Artist’s forgotten films from deep under the ocean go on show for the first time in Paris

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An octopus oozes across the seabed, crabs dance balletically among water plants, seahorses bob and entwine in the underwater currents. This is the microscopic world of Jean Painlevé (1902-89), the film-maker and photographer whose extraordinary short films—the vast majority focusing on tiny underwater molluscs and crustaceans—chronicle his dedicated commitment to this unseen world over six decades.

His early associations with the Surrealists in the 1920s and 30s, as well as his place as a pioneer of environmental consciousness, have ensured a continuing interest in his work, with Paris’s Jeu de Paume the latest to mount a show. “It’s all about the way he changed the scale,” says Pia Viewing, the exhibition’s curator. “He took these common crustaceans and looked into them with a microscopic perspective. Painlevé created a depth that takes you further into an abstract world.” It was his ability to get up close and personal with these creatures, and the otherworldly imagery he discovered, that attracted the attention of Surrealist photographers such as Man Ray—Painlevé supplied some footage to Man Ray’s 1928 short film The Starfish. According to the curator, however, Painlevé felt his work had little in common with theirs.

Far more important, she says, is Painlevé’s place in the development of the science film. Having studied zoology at the Sorbonne, he spent much of his time at the marine biology research centre at Roscoff in Brittany. “Most of the films he made were to support scientific research,” Viewing says. “He spent much of his time working on the foreshore, and to me it is a metaphor for Painlevé always being between two zones: between the sea and the land, between art and science.” She says she also hopes the exhibition might raise the profile of Painlevé’s partner and collaborator Geneviève Hamon who, despite working on all his films from 1928, only began to receive regular credits from the late 1950s on. She suspects that Painlevé’s celebrity status as the son of the French prime minister Paul Painlevé may be as much responsible for Hamon being sidelined as any credit-grabbing by the man himself.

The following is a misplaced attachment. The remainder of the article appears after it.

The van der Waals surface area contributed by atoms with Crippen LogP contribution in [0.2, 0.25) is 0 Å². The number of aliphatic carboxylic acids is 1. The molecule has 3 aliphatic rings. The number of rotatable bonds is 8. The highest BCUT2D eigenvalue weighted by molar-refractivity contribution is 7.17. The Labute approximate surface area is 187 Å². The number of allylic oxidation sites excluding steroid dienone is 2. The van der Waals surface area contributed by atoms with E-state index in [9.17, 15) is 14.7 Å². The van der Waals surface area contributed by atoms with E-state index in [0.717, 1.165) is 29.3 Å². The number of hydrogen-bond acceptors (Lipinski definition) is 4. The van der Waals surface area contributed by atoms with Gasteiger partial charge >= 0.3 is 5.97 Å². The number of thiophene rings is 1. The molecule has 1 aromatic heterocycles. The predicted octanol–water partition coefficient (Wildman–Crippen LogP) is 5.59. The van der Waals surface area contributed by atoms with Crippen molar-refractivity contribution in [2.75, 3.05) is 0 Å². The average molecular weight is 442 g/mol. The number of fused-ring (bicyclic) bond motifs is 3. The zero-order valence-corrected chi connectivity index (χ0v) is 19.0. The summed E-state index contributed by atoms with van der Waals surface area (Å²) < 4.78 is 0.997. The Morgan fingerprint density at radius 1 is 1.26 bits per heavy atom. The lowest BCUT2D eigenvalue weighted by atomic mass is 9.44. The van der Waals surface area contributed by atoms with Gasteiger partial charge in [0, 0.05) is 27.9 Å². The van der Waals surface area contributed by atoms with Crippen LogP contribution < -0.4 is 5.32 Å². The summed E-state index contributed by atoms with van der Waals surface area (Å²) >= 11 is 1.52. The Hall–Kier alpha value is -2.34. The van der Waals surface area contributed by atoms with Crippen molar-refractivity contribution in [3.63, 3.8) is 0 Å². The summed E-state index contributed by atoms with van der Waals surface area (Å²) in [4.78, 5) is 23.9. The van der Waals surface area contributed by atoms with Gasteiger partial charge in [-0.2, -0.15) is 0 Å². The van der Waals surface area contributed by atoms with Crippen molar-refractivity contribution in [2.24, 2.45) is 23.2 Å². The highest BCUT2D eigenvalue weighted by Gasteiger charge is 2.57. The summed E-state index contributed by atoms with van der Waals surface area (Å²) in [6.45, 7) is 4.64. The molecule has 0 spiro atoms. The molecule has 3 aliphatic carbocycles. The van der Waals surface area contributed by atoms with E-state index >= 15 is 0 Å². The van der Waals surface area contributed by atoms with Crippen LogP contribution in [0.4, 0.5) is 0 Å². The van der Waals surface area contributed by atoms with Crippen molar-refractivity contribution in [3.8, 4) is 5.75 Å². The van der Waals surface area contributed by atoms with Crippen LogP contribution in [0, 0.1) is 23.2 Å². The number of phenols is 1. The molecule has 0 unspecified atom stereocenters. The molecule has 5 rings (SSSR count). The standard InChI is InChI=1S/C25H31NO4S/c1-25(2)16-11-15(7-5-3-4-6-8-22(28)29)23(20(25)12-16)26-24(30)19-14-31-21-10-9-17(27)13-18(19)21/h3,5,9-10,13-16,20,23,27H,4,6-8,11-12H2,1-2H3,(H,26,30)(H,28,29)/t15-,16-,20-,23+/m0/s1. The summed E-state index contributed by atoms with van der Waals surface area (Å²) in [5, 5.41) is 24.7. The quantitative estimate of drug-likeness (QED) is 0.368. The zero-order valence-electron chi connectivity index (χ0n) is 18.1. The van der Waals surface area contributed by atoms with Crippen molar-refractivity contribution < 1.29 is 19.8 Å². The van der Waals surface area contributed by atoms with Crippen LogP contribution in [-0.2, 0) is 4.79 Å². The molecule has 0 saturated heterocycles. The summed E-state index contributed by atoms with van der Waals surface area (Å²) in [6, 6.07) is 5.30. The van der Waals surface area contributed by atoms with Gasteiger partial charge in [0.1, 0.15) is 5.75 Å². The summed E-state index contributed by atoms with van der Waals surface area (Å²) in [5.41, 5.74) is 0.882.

It is Painlevé’s contribution to environmental awareness that, in Viewing’s opinion, is the main reason for mounting the show. “The idea behind his work is that education can change your relationship to the world in which you live,” she says. “The stress on sharing scientific knowledge is really the most important point.”

• Jean Painlevé: Feet in the Water, Jeu de Paume, Paris, 8 June—18 September

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